Officials who oversee Greater Louisville’s growing built environment are well prepared to keep up with the spatial demands of living, business and pleasure.
Plan 2040 is a new comprehensive plan for Louisville’s Metro Government. It is designed to help direct Louisville’s growth over the next two decades as the population grows to an expected 875,000-plus residents, an increase of 12% from 2017. Plan 2040 is focusing on five core principles for a vibrant and diverse community: to be connected, healthy, authentic, sustainable and equitable.
“Develop Louisville is in the frontlines of economic development in the city, as it works with developers, home builders and others to not only make sure they have the approvals needed for a project to move forward but also to ensure that those projects fit into the vision for how Louisville should be developed, as set out in Cornerstone 2020 and now Plan 2040,” said Jeff O’Brien, director of Develop Louisville.
An agency within Louisville Forward, Develop Louisville was organized in 2014 and employs approximately 100 people to support the community’s economic development in the built environment.
Restoring underutilized properties to the tune of millions
Through its Vacant and Public Property Administration, Develop Louisville works to restore empty properties to productive use. Since April 2015, the city has sold 300 vacant properties to developers, nonprofits and individuals for redevelopment or new construction, including redevelopment of the public housing complex Beecher Terrace into mixed-income housing and intense focus on redevelopment of the entire Russell neighborhood.
Louisville has experienced momentum since 2014 and shows no signs of slowing down. High-profile projects include the dozens of hotels under construction throughout the area, the $35 million Louisville Urban League Sports and Learning Complex at Heritage West, and the $200 million LouCity FC soccer stadium complex called Butchertown Stadium District, which will include office and retail space, restaurants and hotels across a 40-acre property.
“Both the Vision Russell and soccer stadium projects have and will attract additional private investment in those neighborhoods, which will bolster quality of life for residents, a key selling point for business retention and attraction,” O’Brien said. “Businesses want to be in cities where significant investments are being made and where their employees can experience a high quality of life.”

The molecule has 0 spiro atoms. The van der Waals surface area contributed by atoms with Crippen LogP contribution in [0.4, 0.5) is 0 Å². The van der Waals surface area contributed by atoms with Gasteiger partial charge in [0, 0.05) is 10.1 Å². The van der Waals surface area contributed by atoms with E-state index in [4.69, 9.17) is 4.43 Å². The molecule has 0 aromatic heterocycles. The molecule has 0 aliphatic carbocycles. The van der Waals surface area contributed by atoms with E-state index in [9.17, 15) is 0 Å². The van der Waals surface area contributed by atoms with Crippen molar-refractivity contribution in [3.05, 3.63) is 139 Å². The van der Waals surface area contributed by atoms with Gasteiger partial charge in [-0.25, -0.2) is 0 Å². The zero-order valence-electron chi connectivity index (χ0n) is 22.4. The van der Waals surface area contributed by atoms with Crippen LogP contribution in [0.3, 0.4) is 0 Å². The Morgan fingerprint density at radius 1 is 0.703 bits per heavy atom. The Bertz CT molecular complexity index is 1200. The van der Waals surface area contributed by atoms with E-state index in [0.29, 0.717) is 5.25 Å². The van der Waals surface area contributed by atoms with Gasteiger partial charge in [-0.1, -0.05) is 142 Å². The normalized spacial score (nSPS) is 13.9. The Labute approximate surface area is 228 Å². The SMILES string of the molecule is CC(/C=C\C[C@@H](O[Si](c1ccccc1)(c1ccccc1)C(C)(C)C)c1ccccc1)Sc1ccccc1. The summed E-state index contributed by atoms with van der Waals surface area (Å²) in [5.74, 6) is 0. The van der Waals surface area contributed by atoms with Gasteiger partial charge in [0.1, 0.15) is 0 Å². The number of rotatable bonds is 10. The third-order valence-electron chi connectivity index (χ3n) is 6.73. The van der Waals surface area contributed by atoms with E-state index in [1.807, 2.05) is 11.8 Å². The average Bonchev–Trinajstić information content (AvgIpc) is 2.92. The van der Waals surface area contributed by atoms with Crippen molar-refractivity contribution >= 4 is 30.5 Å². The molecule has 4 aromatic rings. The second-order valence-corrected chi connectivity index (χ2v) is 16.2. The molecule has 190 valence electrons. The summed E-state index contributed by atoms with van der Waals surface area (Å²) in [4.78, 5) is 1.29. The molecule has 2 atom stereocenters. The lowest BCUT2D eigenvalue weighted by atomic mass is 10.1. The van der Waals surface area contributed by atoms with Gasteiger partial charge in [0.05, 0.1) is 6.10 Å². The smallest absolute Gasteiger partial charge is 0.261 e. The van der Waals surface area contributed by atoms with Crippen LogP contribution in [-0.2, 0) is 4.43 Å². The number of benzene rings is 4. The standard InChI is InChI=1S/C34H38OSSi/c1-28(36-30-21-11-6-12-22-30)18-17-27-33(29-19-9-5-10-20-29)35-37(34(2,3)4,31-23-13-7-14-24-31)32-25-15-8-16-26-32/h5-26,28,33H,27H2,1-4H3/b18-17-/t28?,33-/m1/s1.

In January, Louisville Mayor Greg Fischer had good news for West Louisville when he announced restoration and redevelopment of a warehouse that has been vacant for three decades. The property on West Broadway was acquired by Housing Partnership Inc. (HPI) for a $34 million mixed-use development. Built in 1922, the building is on the National Register of Historic Places. Louisville Metro Government and OneWest, a nonprofit community development organization, are part of the public/private partnership on the project.
Scheduled for a July launch, Logan Street Market is a registered public benefit corporation (PBC) located in the Shelby Park community. With an eye toward sustainability, Louisville’s urban public market has a dual mission of providing fresh, local food to an underserved community and being an all-inclusive gathering space. A microbrewery is on site, along with restaurants, food and retail vendors, a stage and gallery.
In March, ground was broken in Jeffersonville for Gateway Commercial Development, a $30 million project at the corner of 10th and Spring Street. Starbucks and other retailers are expected in the first of two phases. Anticipated in late 2019 is construction of a new Xscape Theatre on Gottbrath Parkway near I-265 in Jeffersonville, thanks to the New Albany-based private investment firm Patoka Capital. The $15 million movie theater will have 12 screens, two of which will be 70 feet wide with 4K digital projection and an immersive sound system.
A market where homes move quickly
The Greater Louisville Association of Realtors (GLAR) represents more than 4,500 members involved in the residential and commercial real estate industries. While year-to-date sales were down 7.1% in March 2019 from the same time in 2018, the average price was up 4.8%.
“Our members are now seeing the typical early spring pick up in listings and showings,” GLAR CEO Lisa Stephenson said in April. “We continue to see move-in ready, moderately priced homes sell quickly. Homes that are priced slightly above market value will sit for longer periods.”
“There is great momentum on both the residential and commercial spectrum, and they are positively impacted by the growth of the city of Louisville,” said John Hollenbach, managing partner of Hollenbach-Oakley, adding that the suburban market “is seeing significant growth in the multifamily sector.”
A full-service development and project management firm, Hollenbach-Oakley is managing the design and infrastructure of the Butchertown Stadium District.
The company is also developing a 300-acre office campus, with Class A office facilities, at River Ridge Commerce Center on East Highway 62 in Jeffersonville, Ind., in which the second phase will be a 300-acre research campus. The developer’s Oldham Reserve on 1,000 acres in La Grange will include high-end office space along with retail and residential development.
Additionally, construction is on track for the company’s own new headquarters to start in the fourth quarter of 2019 at Blankenbaker Station Business Park. Hollenbach-Oakley will share the 45,000-s.f. building with its affiliate, brokerage firm Horizon Commercial Realty.